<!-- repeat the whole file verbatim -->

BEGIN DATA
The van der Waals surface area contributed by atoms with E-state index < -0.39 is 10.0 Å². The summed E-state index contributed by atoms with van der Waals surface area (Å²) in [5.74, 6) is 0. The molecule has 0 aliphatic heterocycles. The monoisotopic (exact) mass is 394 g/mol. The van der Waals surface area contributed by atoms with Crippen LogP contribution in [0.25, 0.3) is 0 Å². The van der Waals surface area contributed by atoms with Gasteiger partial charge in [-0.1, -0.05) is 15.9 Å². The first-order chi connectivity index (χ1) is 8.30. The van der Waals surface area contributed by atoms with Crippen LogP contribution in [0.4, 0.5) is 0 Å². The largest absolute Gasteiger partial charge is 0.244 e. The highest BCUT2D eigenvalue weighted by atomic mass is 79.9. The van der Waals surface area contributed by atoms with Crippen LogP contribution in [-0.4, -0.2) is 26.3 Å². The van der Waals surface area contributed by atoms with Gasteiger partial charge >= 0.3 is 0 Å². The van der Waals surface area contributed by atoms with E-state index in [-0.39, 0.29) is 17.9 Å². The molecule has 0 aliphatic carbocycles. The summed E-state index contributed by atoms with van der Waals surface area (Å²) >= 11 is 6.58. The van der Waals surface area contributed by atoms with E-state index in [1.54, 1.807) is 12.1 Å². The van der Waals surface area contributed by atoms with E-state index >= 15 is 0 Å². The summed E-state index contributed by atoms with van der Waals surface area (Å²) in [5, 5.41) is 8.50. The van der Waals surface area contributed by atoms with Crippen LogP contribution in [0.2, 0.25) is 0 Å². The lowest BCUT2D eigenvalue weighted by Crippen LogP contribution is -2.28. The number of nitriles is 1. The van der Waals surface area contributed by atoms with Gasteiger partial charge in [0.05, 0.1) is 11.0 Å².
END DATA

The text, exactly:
The van der Waals surface area contributed by atoms with E-state index < -0.39 is 10.0 Å². The summed E-state index contributed by atoms with van der Waals surface area (Å²) in [5.74, 6) is 0. The molecule has 0 aliphatic heterocycles. The monoisotopic (exact) mass is 394 g/mol. The van der Waals surface area contributed by atoms with Crippen LogP contribution in [0.25, 0.3) is 0 Å². The van der Waals surface area contributed by atoms with Gasteiger partial charge in [-0.1, -0.05) is 15.9 Å². The first-order chi connectivity index (χ1) is 8.30. The van der Waals surface area contributed by atoms with Crippen LogP contribution in [0.4, 0.5) is 0 Å². The largest absolute Gasteiger partial charge is 0.244 e. The highest BCUT2D eigenvalue weighted by atomic mass is 79.9. The van der Waals surface area contributed by atoms with Crippen LogP contribution in [-0.4, -0.2) is 26.3 Å². The van der Waals surface area contributed by atoms with Gasteiger partial charge >= 0.3 is 0 Å². The van der Waals surface area contributed by atoms with E-state index in [-0.39, 0.29) is 17.9 Å². The molecule has 0 aliphatic carbocycles. The summed E-state index contributed by atoms with van der Waals surface area (Å²) >= 11 is 6.58. The van der Waals surface area contributed by atoms with E-state index in [1.54, 1.807) is 12.1 Å². The van der Waals surface area contributed by atoms with E-state index >= 15 is 0 Å². The summed E-state index contributed by atoms with van der Waals surface area (Å²) in [5, 5.41) is 8.50. The van der Waals surface area contributed by atoms with Crippen LogP contribution in [0.2, 0.25) is 0 Å². The lowest BCUT2D eigenvalue weighted by Crippen LogP contribution is -2.28. The number of nitriles is 1. The van der Waals surface area contributed by atoms with Gasteiger partial charge in [0.05, 0.1) is 11.0 Å².